If you want a full anatomical breakdown of what’s happening in a bench arch, sports physiologist Mike Israetel has one here. It’s fine.


All that said, some body types will never fully escape criticism from the armchair coaching crowd. My back isn’t very flexible so my arch isn’t a dramatic one, and even I occasionally get “aren’t you going to break your back” comments if I post a bench video on social media.

Meanwhile, big guys with a big chest or belly have a reduced distance of bar travel just because of the size of their body, and nobody tells them that they’re cheating. And they’re probably arching too, it’s just harder to see that because there isn’t as much daylight under their back as there is on a smaller lifter. They don’t get constant concerns about the supposed health of their spines. In other words, arching is one of those things that women get a lot more criticism for.


2. Arching Yields Greater Pec Activation

Yep, you heard me. Though the reduced ROM means less work in total, the bench press arch makes up for it by hitting the chest at a different angle. Benching from an arched position recruits more pectoral muscle fibers than you’d need for other bench variations. You’re literally working more of the pectoral muscles’ total volume, which in turn means better gains.

3. A Strong Back Arch Improves Your Shoulder Stability

Most people don’t realize that the powerlifter arch is a natural curve resulting from proper shoulder stabilization.

Think about it. Proper bench technique involves pulling the shoulder blades down and back (a motion called “scapular retraction”). Tucking your shoulders like this allows the pecs and triceps to handle the brunt of the load while relieving the deltoids and rotator cuffs from excessive stress. 

Scapular retraction creates an arch in the thoracic spine (upper back) that protects the shoulder joint, mostly eliminating the common complaint of “bencher’s shoulder.”

image source: bodybuilding.com
image source: bodybuilding.com

4. Proper Arching Increases Leg Drive

As anyone who’s benched heavy can tell you, it quickly becomes much more than just a chest or tricep exercise. When performed correctly, it’s truly a full-body movement that uses your leg drive for increased force production. 

But without a back arch, the force from your leg drive won’t go very far. 

If the back’s loose and then hit with a sudden drive from the legs, much of the force will dissipate as the butt slides back and forces the back to bend into a sloppy arch halfway through the lift.

I shouldn’t have to say this, but if your back is bending in and out on each set like a live fish slapping around on the floor, you may have poor technique. 

Instead of floundering around like a trout, we want to create a thoracic arch during the set up. That way, the force generated from the legs transfers directly into the bar thanks to a pre-stabilized back.

5. An Arched Back is a Healthy Back

Now put down your pitchforks for a second and listen. 

Back injuries generally come from movement of the spine under load, whether it’s axial (vertical) or shear. The reason you don’t want arching in the back squat or deadlift is to avoid these stressors.

The bench press, however, doesn’t involve any axial loading. Plus, we can minimize shear loading by creating a back arch during setup as long as the glutes and shoulders remain in contact with the bench.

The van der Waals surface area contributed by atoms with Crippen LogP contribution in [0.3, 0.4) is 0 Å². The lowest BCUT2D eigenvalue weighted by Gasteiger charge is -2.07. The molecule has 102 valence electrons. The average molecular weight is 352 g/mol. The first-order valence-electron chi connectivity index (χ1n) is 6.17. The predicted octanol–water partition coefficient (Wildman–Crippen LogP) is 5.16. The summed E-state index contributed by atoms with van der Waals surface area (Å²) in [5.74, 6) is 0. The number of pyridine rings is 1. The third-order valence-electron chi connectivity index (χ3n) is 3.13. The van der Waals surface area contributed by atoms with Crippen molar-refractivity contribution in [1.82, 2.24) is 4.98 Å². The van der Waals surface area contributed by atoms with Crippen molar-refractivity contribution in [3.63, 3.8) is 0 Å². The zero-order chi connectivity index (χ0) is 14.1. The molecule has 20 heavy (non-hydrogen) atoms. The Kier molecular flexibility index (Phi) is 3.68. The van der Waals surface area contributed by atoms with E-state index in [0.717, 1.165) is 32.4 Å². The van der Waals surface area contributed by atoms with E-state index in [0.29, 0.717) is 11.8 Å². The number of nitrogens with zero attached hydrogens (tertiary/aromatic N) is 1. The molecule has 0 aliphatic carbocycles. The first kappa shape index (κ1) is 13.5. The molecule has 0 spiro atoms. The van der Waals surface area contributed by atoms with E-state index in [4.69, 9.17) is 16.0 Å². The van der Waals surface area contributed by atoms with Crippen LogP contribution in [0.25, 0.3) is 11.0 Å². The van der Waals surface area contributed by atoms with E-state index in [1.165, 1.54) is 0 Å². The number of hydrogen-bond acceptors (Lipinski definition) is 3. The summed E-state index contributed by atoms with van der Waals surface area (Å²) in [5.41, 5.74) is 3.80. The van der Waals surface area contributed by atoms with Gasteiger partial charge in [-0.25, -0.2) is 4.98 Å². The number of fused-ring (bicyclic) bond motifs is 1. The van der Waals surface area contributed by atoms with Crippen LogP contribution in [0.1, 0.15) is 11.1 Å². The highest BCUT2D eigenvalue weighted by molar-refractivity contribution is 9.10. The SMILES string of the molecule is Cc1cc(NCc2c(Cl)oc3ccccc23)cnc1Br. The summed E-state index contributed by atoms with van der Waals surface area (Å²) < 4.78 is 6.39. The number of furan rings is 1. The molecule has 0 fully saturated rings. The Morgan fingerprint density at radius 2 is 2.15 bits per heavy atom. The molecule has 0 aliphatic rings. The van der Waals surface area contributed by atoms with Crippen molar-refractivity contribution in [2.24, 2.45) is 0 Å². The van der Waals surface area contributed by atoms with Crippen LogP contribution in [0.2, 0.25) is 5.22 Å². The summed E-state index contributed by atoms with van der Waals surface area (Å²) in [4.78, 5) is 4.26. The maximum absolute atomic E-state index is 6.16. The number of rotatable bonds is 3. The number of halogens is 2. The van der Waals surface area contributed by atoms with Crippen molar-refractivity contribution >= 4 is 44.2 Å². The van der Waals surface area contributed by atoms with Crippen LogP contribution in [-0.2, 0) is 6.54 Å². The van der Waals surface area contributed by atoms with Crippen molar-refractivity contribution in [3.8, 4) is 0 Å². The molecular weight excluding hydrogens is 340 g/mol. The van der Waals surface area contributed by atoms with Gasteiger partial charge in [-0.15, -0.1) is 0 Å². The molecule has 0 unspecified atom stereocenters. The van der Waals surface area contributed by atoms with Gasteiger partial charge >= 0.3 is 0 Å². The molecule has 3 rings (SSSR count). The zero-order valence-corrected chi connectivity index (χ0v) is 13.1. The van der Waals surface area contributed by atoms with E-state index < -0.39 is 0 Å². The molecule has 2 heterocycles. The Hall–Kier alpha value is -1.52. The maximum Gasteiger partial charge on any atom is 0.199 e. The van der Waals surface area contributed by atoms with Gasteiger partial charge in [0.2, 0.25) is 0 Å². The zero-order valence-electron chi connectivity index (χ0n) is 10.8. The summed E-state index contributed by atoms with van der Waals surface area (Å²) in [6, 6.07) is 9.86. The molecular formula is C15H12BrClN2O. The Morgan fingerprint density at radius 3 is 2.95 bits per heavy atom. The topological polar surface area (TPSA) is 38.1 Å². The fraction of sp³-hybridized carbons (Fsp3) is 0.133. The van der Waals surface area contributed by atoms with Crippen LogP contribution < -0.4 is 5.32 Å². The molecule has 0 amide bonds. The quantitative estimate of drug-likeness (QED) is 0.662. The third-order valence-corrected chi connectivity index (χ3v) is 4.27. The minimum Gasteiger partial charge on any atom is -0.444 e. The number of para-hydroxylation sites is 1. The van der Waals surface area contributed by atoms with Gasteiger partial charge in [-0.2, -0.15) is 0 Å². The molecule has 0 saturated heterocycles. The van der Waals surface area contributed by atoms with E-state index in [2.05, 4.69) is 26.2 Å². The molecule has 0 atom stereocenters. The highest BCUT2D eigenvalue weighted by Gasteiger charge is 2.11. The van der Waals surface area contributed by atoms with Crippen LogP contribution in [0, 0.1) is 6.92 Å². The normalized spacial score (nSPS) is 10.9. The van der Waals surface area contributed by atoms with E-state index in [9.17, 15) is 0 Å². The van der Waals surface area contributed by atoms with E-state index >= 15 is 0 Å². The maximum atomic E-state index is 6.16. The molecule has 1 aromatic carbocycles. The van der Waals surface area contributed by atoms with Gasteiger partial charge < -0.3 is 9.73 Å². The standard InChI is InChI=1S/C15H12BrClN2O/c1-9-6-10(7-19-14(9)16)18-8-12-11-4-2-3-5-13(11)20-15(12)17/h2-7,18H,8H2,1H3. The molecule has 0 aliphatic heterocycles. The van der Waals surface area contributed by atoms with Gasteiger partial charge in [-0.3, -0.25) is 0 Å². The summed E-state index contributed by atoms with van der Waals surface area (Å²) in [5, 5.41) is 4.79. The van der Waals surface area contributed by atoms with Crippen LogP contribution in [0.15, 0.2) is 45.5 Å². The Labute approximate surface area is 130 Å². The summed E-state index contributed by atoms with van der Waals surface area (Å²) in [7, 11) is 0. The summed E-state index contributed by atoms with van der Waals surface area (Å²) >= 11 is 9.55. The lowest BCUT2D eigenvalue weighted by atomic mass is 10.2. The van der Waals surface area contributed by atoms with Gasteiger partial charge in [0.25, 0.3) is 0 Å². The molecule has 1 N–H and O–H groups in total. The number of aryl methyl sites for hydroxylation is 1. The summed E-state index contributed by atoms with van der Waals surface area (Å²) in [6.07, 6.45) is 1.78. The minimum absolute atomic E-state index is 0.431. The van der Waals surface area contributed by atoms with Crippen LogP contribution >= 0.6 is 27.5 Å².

Without an arch, not only does the leg drive go absolutely nowhere, but the spine faces a higher risk of injury as a result. 

Using proper leg drive creates an arch prior to putting the spine under load, will result in an arch becoming created at some point in the lift, and this is much less likely to lead to an injury if done during the set up when the body is not yet loaded.


This is hands down the most important reason to arch your back. Your back isn’t what you need to worry about, it’s your shoulders. Arching your back while laying down doesn’t load your spine like a squat or deadlift (more on this in the next point), but holding a heavy bar over your face certainly loads the shoulder joint in a risky way. An extended spine allows for optimal stabilization of the shoulder joint while moving heavy weights and reduces the range of motion through which the shoulder must travel, resulting in a safer exercise.

The shoulder is a ball-and-socket joint. The head of the humerus (upper arm bone) is the “ball” and the glenoid fossa is the “socket”. The glenoid fossa is where the humerus and scapula (shoulder blade) meet, and they’re held together by several soft tissue structures, including your glenohumeral ligaments, labrum and biceps tendon. The shoulder is the most mobile joint in the body, meaning it’s also the least stable and at greater risk for injury. It takes superb body awareness and co-contraction of the muscles surrounding the shoulder to keep it in a safe position.

In order to keep your shoulders safe during the bench press, you MUST keep the “ball” in the “socket”. Arching your back allows you to use your upper back muscles to pull your shoulder blades down and back into a stable position. This draws the ball toward the socket and helps keep it there. Ideal shoulder positioning when the bar hits your chest looks like this:

Flat back benching increase the range of motion that the shoulder must go through, making it much harder to stabilize your shoulders and more likely that you’ll run into this position when the bar hits your chest:

If the ball is continually allowed to ride forward in the socket, especially under heavy loads, our risk for injury increases dramatically. For your shoulders’ sake, arch your back when you bench press.